My Canadian Experience
New Year


Just thought I'd bring myself up to date on my Canadian Journal to Thursday 6th of January.

I had an excellent New Year and seeing as my host Nola Crewe was officiating at the local Anglican Church here in Toronto I let myself be persuaded to attend the New Year eve service. I think that is the first time ever I've been in church to see the New Year in so Nola should get some brownie points in her Divinity class for persuading me to attend [grin]

Not that I'm particularly religious but being as I'm really a Church of Scotland person it was interesting to note the differences between the two churches. I had commented that our Church of Scotland has a much more simple service. I found I was juggling between the hymn book, book of common prayer and the service leaflet... a bit much for a simple chap to cope with but I did manage despite dropping one or other of the books twice during the service. As they also had communion I did participate and found they use the wine cup... or whatever they call it... whereas back in Scotland we get wee individual glasses. I also noted that Nola had a firm hand on the goblet as I just managed to wet my lips before it was pulled back... sheesh! Have to say I also prefer the real bread we get in Scotland rather than the waifer they supply... first time I've tried one of those. You also participate a bit more in that you need to read bits of the prayers during the service. Everyone was very friendly and you were encouraged to turn around and greet folk. At the end of the service you were invited to stay back for EggNog, coffee or tea and a bit of Christmas cake.

Into the New Year it was time to get my name sorted out and I went to the Immigration dept at 55 St. Clair E and got my new work permit with my correct name spelling. So after being in a line up for around 40 minutes I was on my way just down the road to No. 25 where I went into another line up to get my SIN Card changed. That was around an hour. I then heading back to the driving licence centre to get my driving licence changed and that was around 40 minutes. So all in all a lot of Queuing. BTW When I got back to the house I mention the time I had waited in the queue and was asked what that was. It appears that in Canada they use "line-up" to describe waiting in line. I should add that there was no charge in any of the three places for getting the name corrected.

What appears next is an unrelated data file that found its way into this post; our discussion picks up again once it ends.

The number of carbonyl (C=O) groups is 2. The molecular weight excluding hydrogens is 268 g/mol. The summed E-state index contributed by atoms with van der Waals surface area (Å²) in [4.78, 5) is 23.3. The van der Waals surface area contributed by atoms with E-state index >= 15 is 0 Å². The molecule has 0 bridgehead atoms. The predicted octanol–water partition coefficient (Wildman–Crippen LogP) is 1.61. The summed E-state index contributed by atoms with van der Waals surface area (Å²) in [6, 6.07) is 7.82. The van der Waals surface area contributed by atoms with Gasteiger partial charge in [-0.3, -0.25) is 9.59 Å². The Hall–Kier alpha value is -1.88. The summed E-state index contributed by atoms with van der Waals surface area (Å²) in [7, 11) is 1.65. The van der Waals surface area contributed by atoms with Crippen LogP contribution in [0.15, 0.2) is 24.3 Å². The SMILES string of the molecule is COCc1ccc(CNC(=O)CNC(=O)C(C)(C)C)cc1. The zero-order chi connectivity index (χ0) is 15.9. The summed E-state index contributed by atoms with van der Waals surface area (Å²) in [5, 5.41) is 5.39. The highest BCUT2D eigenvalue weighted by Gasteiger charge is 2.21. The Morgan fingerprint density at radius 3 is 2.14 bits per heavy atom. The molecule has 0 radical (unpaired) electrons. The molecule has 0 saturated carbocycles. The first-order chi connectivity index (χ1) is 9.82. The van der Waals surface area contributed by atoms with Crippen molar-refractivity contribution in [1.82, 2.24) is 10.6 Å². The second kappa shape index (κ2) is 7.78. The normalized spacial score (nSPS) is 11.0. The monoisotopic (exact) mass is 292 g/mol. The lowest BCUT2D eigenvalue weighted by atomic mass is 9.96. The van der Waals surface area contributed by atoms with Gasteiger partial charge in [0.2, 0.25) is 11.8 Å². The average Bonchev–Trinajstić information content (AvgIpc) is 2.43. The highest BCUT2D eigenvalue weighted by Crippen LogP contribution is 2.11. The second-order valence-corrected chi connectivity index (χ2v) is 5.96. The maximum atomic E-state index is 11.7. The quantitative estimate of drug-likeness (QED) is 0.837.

I noted quite a change between the receptionist at the Immigration building ground floor and the SIN card place. A real sour puss if ever there was one at Immigration although the folk were nice and helpful when you got to the dept. The man at the SIN card place was the complete opposite and a real pleasure to deal with and very helpful as was the driving centre. In actual fact considering that was the immigration dept. I would have thought an unhelpful person at reception was the last person you'd want there as so many must have questions to ask.

I also noted again the taxi service. It does help if you can give the taxi driver a better idea of where you are going like the nearest cross section road names. It's amazing how many of them just don't know the city. You also have to be careful of your diction as all of the taxi drivers I have got while being here are not native English speakers and so a regional accent can confuse things. I took the precaution of writing down the name of the street I was going to.